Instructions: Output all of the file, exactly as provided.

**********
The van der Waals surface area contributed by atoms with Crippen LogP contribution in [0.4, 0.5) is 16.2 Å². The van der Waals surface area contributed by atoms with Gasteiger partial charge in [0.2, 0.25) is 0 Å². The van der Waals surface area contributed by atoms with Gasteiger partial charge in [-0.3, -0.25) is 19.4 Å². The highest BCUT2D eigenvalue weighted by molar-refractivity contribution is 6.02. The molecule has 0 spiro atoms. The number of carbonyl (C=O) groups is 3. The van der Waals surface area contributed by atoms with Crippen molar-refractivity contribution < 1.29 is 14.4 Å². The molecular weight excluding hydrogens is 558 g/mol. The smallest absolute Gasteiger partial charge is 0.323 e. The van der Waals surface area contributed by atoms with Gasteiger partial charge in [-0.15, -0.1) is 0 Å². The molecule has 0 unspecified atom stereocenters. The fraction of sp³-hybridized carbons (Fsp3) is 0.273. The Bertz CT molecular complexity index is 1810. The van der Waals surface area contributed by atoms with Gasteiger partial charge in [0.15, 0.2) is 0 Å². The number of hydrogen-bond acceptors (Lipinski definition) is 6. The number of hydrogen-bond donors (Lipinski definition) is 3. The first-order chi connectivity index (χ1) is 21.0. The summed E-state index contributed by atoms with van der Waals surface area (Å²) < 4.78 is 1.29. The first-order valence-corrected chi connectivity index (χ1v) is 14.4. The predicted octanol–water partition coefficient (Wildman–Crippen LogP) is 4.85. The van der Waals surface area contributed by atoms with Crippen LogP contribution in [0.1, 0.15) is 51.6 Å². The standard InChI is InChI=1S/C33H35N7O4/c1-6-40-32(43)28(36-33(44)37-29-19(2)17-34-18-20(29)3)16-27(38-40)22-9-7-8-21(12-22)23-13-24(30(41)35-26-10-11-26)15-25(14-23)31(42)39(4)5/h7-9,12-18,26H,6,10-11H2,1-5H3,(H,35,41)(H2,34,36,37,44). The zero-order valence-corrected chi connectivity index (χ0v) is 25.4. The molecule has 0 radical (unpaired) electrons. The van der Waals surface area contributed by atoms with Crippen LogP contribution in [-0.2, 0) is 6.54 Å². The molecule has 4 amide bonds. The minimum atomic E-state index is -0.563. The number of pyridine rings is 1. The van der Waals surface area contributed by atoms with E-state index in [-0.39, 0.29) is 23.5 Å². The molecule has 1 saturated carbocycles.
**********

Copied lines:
The van der Waals surface area contributed by atoms with Crippen LogP contribution in [0.4, 0.5) is 16.2 Å². The van der Waals surface area contributed by atoms with Gasteiger partial charge in [0.2, 0.25) is 0 Å². The van der Waals surface area contributed by atoms with Gasteiger partial charge in [-0.3, -0.25) is 19.4 Å². The highest BCUT2D eigenvalue weighted by molar-refractivity contribution is 6.02. The molecule has 0 spiro atoms. The number of carbonyl (C=O) groups is 3. The van der Waals surface area contributed by atoms with Crippen molar-refractivity contribution < 1.29 is 14.4 Å². The molecular weight excluding hydrogens is 558 g/mol. The smallest absolute Gasteiger partial charge is 0.323 e. The van der Waals surface area contributed by atoms with Gasteiger partial charge in [-0.15, -0.1) is 0 Å². The molecule has 0 unspecified atom stereocenters. The fraction of sp³-hybridized carbons (Fsp3) is 0.273. The Bertz CT molecular complexity index is 1810. The van der Waals surface area contributed by atoms with Gasteiger partial charge in [0.15, 0.2) is 0 Å². The number of hydrogen-bond acceptors (Lipinski definition) is 6. The number of hydrogen-bond donors (Lipinski definition) is 3. The first-order chi connectivity index (χ1) is 21.0. The summed E-state index contributed by atoms with van der Waals surface area (Å²) < 4.78 is 1.29. The first-order valence-corrected chi connectivity index (χ1v) is 14.4. The predicted octanol–water partition coefficient (Wildman–Crippen LogP) is 4.85. The van der Waals surface area contributed by atoms with Crippen LogP contribution in [0.1, 0.15) is 51.6 Å². The standard InChI is InChI=1S/C33H35N7O4/c1-6-40-32(43)28(36-33(44)37-29-19(2)17-34-18-20(29)3)16-27(38-40)22-9-7-8-21(12-22)23-13-24(30(41)35-26-10-11-26)15-25(14-23)31(42)39(4)5/h7-9,12-18,26H,6,10-11H2,1-5H3,(H,35,41)(H2,34,36,37,44). The zero-order valence-corrected chi connectivity index (χ0v) is 25.4. The molecule has 0 radical (unpaired) electrons. The van der Waals surface area contributed by atoms with Crippen LogP contribution in [-0.2, 0) is 6.54 Å². The molecule has 4 amide bonds. The minimum atomic E-state index is -0.563. The number of pyridine rings is 1. The van der Waals surface area contributed by atoms with E-state index in [-0.39, 0.29) is 23.5 Å². The molecule has 1 saturated carbocycles.